West Virginia is home to parts of the Appalachian National Scenic Trail, a foot path that stretches more than 2,100 miles between Maine and Georgia; the Lewis & Clark National Historic Trail, which cuts through 16 states for 4,900 miles; the Bluestone National Scenic River; and Harpers Ferry National Historic Park. Now, over 70,000 acres of land, bordering 53 miles of the gorge, has earned the government’s protection.
The New River Gorge National Park and Preserve is rich in cultural and natural history, and offers an abundance of scenic and recreational opportunities. New River Gorge is home to some of the country’s best whitewater rafting, mainly from the Cunard put-in to the Fayette Station take-out, and is also one of the most popular climbing areas on the East Coast.
Home to the New River, which drops 750 feet over 66 miles, with its Class V rapids, has long drawn adventuresome rafters and kayakers to this whitewater area. The New River, which flows northward through low-cut canyons in the Appalachian Mountains, is actually one of the oldest rivers on the planet.
Rock climbing on the canyon walls, mountain biking and hiking on trails that flank the river, and wildlife viewing—bald eagles, osprey, kingfishers, great blue herons, beavers, river otters, wild turkeys, brown bats, snakes, and black bears—are all popular activities within the park.
Begin your experience with a stop at Canyon Rim Visitor Center, which is situated on the edge of the gorge, for maps, current information, and chats with a park ranger. You can learn any pertinent safety protocols and visit the bookstore.
The New River Gorge Bridge is a work of structural art. Construction of the bridge began in 1974, and was completed in 1977. The Bridge spans 3,030 feet in length and is the third highest bridge in the U.S., at 876 ft. During Bridge Day, an annual one-day festival celebrating the construction of the Bridge, BASE jumpers launch off the 876-foot bridge and parachute down to the New River. New River Gorge is the only national park in the U.S. that permits this extreme activity.
NEW RIVER REGION OVERVIEW
The New River is shared by boaters, fisherman, campers, park visitors and local neighbors. The waters of the New River system contain a mosaic of hydrologic features and aquatic habitats that support a highly productive aquatic ecosystem that includes distinct populations of native fish, mussels, crayfish, and a broad array of other aquatic life, including rare amphibians, reptiles, birds, and mammals.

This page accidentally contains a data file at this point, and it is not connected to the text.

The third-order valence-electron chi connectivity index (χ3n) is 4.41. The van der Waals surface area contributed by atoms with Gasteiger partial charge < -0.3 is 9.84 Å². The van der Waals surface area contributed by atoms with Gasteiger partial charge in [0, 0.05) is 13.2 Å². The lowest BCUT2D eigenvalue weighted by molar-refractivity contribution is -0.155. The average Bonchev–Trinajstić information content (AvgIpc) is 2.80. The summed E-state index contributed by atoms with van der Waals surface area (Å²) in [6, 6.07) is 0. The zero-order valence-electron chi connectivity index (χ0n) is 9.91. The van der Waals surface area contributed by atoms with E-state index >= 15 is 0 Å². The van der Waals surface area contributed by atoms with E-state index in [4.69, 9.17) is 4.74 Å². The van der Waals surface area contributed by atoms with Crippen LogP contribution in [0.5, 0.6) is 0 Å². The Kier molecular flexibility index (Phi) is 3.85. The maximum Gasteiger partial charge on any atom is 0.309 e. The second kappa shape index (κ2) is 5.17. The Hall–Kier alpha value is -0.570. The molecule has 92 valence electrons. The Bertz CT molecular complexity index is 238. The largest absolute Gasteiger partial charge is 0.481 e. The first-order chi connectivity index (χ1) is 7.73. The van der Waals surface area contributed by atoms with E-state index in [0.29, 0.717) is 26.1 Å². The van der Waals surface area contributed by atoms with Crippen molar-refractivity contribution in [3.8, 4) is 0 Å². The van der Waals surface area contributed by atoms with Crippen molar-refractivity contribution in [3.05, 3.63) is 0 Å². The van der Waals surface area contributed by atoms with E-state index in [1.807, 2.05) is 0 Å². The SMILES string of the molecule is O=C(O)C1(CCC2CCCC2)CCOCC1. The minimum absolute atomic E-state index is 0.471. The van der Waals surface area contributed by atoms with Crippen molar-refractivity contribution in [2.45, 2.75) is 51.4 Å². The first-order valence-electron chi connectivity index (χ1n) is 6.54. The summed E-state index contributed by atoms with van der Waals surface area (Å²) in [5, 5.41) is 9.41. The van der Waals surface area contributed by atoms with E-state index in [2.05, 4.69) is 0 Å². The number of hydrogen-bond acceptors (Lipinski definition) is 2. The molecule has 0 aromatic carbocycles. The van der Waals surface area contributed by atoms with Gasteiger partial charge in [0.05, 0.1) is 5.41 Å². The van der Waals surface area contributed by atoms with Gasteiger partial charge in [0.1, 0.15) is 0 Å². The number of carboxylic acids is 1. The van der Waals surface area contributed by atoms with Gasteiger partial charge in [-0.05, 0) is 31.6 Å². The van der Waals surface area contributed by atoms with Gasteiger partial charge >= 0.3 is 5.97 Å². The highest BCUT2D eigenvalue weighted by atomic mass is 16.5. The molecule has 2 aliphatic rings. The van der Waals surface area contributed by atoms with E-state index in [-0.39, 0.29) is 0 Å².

The 320-mile New River rises in the Blue Ridge region of North Carolina and flows northeastward through the Appalachian uplands to Radford, Va., where it turns northwestward and passes through a series of narrow valleys and gorges into southern West Virginia. It ends where it joins the Gauley River to form the Kanawha River. In WV, the New River is entrenched in a steep and narrow valley, the most narrow part of which is known as the “New River Gorge.”
The New River is recognized as the “second oldest river in the world” and is estimated to be between 10 and 360 million years old. Its headwaters begin near Blowing Rock, NC, and is one of the few rivers in North America that flows northerly.
Class I, II, III, IV and V rapids dot the entire 320 miles of New River making it a great paddling, tubing, and white rafting adventure. Beautiful cliffs, bluffs, and mountain views make it one of the most scenic rivers on the east coast.
New River Gorge National Park includes 53 miles of free-flowing New River, beginning at Bluestone Dam and ending at Hawks Nest Lake. The New River typifies big West Virginia style whitewater. Within the park it has two very different characters. The upper (southern) part of the river consists primarily of long pools, and relatively easy rapids up to Class III. It is a big powerful river, but very beautiful, always runnable, and providing excellent fishing and camping. There are a number of different river access points, and trips can run from several hours to several days.